Sickle cell disease (SCD) is an inherited disorder of hemoglobin, characterized by formation of long chains of hemoglobin when deoxygenated within capillary beds, resulting in sickle-shaped red blood cells, progressive multiorgan damage, and increased mortality. An estimated 300 000 infants are born annually worldwide with SCD. Most individuals with SCD live in sub-Saharan Africa, India, the Mediterranean, and Middle East; approximately 100 000 individuals with SCD live in the US.
SCD is diagnosed through newborn screening programs, where available, or when patients present with unexplained severe atraumatic pain or normocytic anemia. In SCD, sickling and hemolysis of red blood cells result in vaso-occlusion with associated ischemia. SCD is characterized by repeated episodes of severe acute pain and acute chest syndrome, and by other complications including stroke, chronic pain, nephropathy, retinopathy, avascular necrosis, priapism, and leg ulcers. In the US, nearly all children with SCD survive to adulthood, but average life expectancy remains 20 years less than the general population, with higher mortality as individuals transition from pediatric to adult-focused health care systems. Until 2017, hydroxyurea, which increases fetal hemoglobin and reduces red blood cell sickling, was the only disease-modifying therapy available for SCD and remains first-line therapy for most individuals with SCD. Three additional therapies, L-glutamine, crizanlizumab, and voxelotor, have been approved as adjunctive or second-line agents. In clinical trials, L-glutamine reduced hospitalization rates by 33% and mean length of stay from 11 to 7 days compared with placebo. Crizanlizumab reduced pain crises from 2.98 to 1.63 per year compared with placebo. Voxelotor increased hemoglobin by at least 1 g/dL, significantly more than placebo (51% vs 7%). Hematopoietic stem cell transplant is the only curative therapy, but it is limited by donor availability, with best results seen in children with a matched sibling donor. While SCD is characterized by acute and chronic pain, patients are not more likely to develop addiction to pain medications than the general population.
Conclusions and Relevance
In the US, approximately 100 000 people have SCD, which is characterized by hemolytic anemia, acute and chronic pain, acute chest syndrome; increased incidence of stroke, nephropathy, and retinopathy; and a life span that is 20 years shorter than the general population. While hydroxyurea is first-line therapy for SCD, L-glutamine, crizanlizumab, and voxelotor have been approved in the US since 2017 as adjunctive or second-line treatments, and hematopoietic stem cell transplant with a matched sibling donor is now standard care for severe disease.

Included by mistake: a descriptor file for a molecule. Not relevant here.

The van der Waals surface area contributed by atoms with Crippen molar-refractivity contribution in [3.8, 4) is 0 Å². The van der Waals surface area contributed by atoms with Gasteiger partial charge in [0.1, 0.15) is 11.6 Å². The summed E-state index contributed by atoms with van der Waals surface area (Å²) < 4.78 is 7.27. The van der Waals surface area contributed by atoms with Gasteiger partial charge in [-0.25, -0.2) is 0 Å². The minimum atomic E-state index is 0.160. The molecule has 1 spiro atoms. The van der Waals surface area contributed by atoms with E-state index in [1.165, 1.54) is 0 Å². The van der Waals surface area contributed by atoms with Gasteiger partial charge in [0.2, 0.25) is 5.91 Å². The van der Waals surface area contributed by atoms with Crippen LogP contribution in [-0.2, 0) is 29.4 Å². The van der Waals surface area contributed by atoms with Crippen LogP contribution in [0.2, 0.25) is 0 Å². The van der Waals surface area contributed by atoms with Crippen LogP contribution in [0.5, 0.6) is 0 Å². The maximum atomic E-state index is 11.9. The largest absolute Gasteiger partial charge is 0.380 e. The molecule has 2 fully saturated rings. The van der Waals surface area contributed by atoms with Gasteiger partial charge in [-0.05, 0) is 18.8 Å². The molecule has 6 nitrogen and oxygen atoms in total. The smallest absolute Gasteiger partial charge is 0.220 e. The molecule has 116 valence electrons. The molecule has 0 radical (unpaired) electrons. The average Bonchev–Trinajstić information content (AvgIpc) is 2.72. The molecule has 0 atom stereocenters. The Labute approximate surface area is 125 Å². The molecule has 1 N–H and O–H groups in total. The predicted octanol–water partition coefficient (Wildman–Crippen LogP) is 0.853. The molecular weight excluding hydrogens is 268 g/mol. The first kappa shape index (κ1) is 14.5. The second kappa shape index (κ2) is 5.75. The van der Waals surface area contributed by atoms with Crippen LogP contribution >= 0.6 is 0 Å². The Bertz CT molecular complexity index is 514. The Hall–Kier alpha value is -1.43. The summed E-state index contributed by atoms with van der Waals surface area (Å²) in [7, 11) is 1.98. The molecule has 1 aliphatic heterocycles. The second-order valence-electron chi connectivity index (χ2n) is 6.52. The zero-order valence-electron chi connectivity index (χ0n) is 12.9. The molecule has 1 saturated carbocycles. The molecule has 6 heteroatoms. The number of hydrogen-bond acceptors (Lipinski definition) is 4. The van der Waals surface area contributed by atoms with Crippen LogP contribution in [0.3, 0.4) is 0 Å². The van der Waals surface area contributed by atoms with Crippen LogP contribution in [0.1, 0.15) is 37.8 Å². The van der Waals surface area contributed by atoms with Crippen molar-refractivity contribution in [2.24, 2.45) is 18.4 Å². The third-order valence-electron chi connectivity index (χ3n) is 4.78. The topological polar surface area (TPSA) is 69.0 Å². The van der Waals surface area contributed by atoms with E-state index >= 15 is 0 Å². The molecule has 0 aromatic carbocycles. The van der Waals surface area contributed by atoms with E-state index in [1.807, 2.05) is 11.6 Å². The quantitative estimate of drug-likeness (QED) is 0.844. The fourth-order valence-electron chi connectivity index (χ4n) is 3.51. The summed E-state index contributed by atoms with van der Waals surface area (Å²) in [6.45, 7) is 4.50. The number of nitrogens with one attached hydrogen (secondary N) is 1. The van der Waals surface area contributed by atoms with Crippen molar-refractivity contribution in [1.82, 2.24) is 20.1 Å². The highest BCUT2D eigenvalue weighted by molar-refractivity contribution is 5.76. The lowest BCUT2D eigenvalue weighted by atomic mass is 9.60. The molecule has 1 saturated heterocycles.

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Corresponding Author: Patricia Kavanagh, MD, Boston University School of Medicine/Boston Medical Center, 801 Albany St, Second Floor, Boston, MA 02119 (email@example.com).
Accepted for Publication: May 31, 2022.
Author Contributions: Dr Kavanagh had full access to all of the data in the study and takes responsibility for the integrity of the data and the accuracy of the data analysis.
Concept and design: Kavanagh.
Acquisition, analysis, or interpretation of data: All authors.
Drafting of the manuscript: All authors.
Critical revision of the manuscript for important intellectual content: All authors.
Administrative, technical, or material support: Fasipe.
Conflict of Interest Disclosures: Dr Kavanagh reported being a salaried employee of EBSCO (working as part of the team that creates its clinical point-of-care tool DynaMed) and serving as senior deputy editor of Systematic Literature Surveillance. Dr Fasipe reported grants from Pfizer; personal fees from Novartis, Forma Therapeutics, Global Blood Therapeutics, Emmaus, and bluebird bio (consultancies) outside the submitted work; and for nonprofit foundations, serving on the Quality Measure Oversight Committee for the American Society of Hematology, the Technical Expert Panel for Sickle Cell Disease Quality Measures (chair), and the Hemoglobinopathy Special Interest Group for the American Society of Pediatric Hematology/Oncology (chair). Dr Wun reported personal fees from Pfizer, Inc (steering committee) and from Glycomimetics, Inc and Global Blood Therapeutics, Inc (advisory boards) outside the submitted work; and serving on the American Society of Hematology Sickle Cell Disease Research Collaborative Steering Committee and the American Society of Hematology Sickle Cell Disease Guideline Committee (a nonprofit professional organization).
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